your sba lending experts We recognize that running a business is no small task, and growing your company has the potential to put a strain on your finances. Pinnacle Bank can help alleviate these growing pains with our Small Business Administration Loans. Having a trusted financial advisor during times of change can make a huge difference to your bottom line, and we provide our customers knowledge and experience when discussing their financial solutions. Pinnacle Banks offers 504 and 7(a) SBA programs so you have options when trying to find the right loan fit for you and your business. Whether you’re expanding your current real estate footprint, purchasing a new owner-occupied building or renovating your current owner-occupied building, our loan officers are eager to talk to you and find a way to finance these developments in the most efficient and economical way possible. Pinnacle also offers these SBA loans for refinancing current bank debt or investing in new equipment. In addition to SBA loans, we offer traditional business loans that are tailored to fit the needs of your business. As your trusted advisor, Pinnacle Bank wants you to know that we take the growth of Upstate businesses seriously and our team of Business Loan Officers is ready to create the financial plan your business needs to remain successful.
Executive Team David Barnett, President & CEO Jim Stewart, Senior Market Executive Tommy Warren, Chief Financial Officer David Weaver, Chief Credit Officer
864.233.6915 | www.PinnacleBankSC.com September 27, 2013 Upstate business journal 19
Upstate Businesses Find Opportunity in
Obamacare By Jennifer Oladipo | senior business writer | email@example.com
Co-ops, insurers and entrepreneurs are helping employers navigate Affordable Care Act confusion
It’s no secret that a hefty piece of legislation can make, break or upend an industry, and the Affordable Care Act (ACA) is one of the heftiest the country has seen in decades. Parts of it have opened the door to opportunities in a health insurance industry that will see a flood of new customers. First, the individual mandate that requires everyone to have health insurance or pay a fine beginning in 2014 paved the way for new models of getting millions of people insured. In May the Congressional Budget Office estimated that number will total about 14 million people over the next 10 years, some 420,000 in South Carolina. Second, general confusion over the complex and continually changing law has fostered a cadre of experts who aim to help individuals and employers understand their rights and responsibilities. Private insurance exchanges, insurance co-ops and consulting opportunities have been areas where people have seen a chance to expand or enter the market.
Insuring the Masses
The most basic business opportunity is in providing a product millions more people suddenly need, but a nonprofit may serve some of those in our state, which is home to
ABOUT HEALTH INSURANCE CO-OPS The ACA calls for the establishment of the Consumer Operated and Oriented Plan (CO-OP) Program to create nonprofit health insurance issuers that can offer competitive health plans in the individual and small group markets. As far as service goes, co-ops operate like any other group insurance plan, said Adrian Grimes of Consumer Choice Health Partnership. Differences lie in the organization’s structure because co-ops: • Are governed by health plan members, health care providers and industry agents and brokers. • Are non-profit. Savings must be re-invested into the plan to retain cost efficiency, quality and plan effectiveness. • Are funded with government startup loans. • Engage members and providers to achieve optimal health outcomes with incentives to members and providers.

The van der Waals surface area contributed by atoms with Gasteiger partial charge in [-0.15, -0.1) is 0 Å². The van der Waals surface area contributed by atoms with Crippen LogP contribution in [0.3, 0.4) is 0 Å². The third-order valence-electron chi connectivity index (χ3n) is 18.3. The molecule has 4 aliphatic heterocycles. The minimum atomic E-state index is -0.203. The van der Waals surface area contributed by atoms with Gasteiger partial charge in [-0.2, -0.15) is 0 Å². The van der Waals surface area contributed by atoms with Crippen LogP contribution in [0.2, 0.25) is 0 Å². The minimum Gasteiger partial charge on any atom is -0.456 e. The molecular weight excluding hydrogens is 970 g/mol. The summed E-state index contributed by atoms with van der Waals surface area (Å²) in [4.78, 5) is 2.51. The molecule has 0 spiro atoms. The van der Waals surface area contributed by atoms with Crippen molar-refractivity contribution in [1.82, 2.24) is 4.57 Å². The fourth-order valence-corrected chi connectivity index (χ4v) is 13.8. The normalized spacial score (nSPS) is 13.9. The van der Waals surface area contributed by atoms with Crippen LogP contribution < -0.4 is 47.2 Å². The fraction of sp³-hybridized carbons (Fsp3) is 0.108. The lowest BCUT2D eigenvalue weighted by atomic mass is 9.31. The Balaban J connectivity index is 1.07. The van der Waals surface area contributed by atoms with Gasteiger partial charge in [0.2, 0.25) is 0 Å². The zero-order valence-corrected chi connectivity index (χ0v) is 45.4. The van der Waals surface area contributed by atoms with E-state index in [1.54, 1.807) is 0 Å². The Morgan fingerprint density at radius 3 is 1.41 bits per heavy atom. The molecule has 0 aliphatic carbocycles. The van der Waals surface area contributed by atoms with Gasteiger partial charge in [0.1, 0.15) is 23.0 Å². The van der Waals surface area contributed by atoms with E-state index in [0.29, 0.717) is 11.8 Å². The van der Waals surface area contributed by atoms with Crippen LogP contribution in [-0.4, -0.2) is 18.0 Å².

the first health insurance co-op in the South. Health insurance co-ops are much like credit unions and electrical co-ops in their financial structure, said Adrian Grimes, director of communications at Consumer’s
20 Upstate business journal September 27, 2013
Choice Health Plan. The organization was founded last year. “There aren’t new insurers all over the place, but new ways of offering it, and new systems to help people get insured,” Grimes said. She acknowledged that the model could spur for-profit copycats: “If we’re successful, who’s to say if another company might pop up with the same model?” Only 24 states have co-ops, most of them out west. South Carolina’s is funded by federal startup loans that were made available as part of the ACA. The original idea for the model was developed by a bipartisan “gang of six” in the Senate as an alternative to the single-payer system President Obama had proposed in 2009. Members of the South Carolina Business Coalition on Health spearheaded the effort to bring one here. Consumer’s Choice is licensed by the state Department of Insurance, and will be available through brokers, agents and the federal exchange. Grimes could not yet say whether consumers would pay less for co-op insurance than they would through traditional insurers, but said that was the expectation because profits would go back into improving the service. She was also at a loss as to how many members to expect.
“It’s a little frustrating for us because one side was saying ‘beware of the navigators,’ the other saying ‘beware of the fraudsters.’” John Adair, CEO of HealthAviator
he said, “and we can explain that to people much more than navigators will be able or allowed to do.” The response to the for-profit venture has been mixed among communities. “We’ve had some warm reception in some areas and in other areas they’d like to go about it themselves,” Adair said. Politically motivated warnings about how to sign up for insurance have added to the challenge. “It’s a little frustrating for us because one side was saying ‘beware of the navigators,’ the other saying ‘beware of fraudsters,’” he said. Still, the company presses on, and HealthAviator is coordinating with the Upstate SC alliance to bring the mobile unit to the Upstate.
Clearing Up Confusion
There is even space for the lone entrepreneur to find a niche in the business of Obamacare. In May, Todd Palmer decided he could create a business helping employers implement changes needed in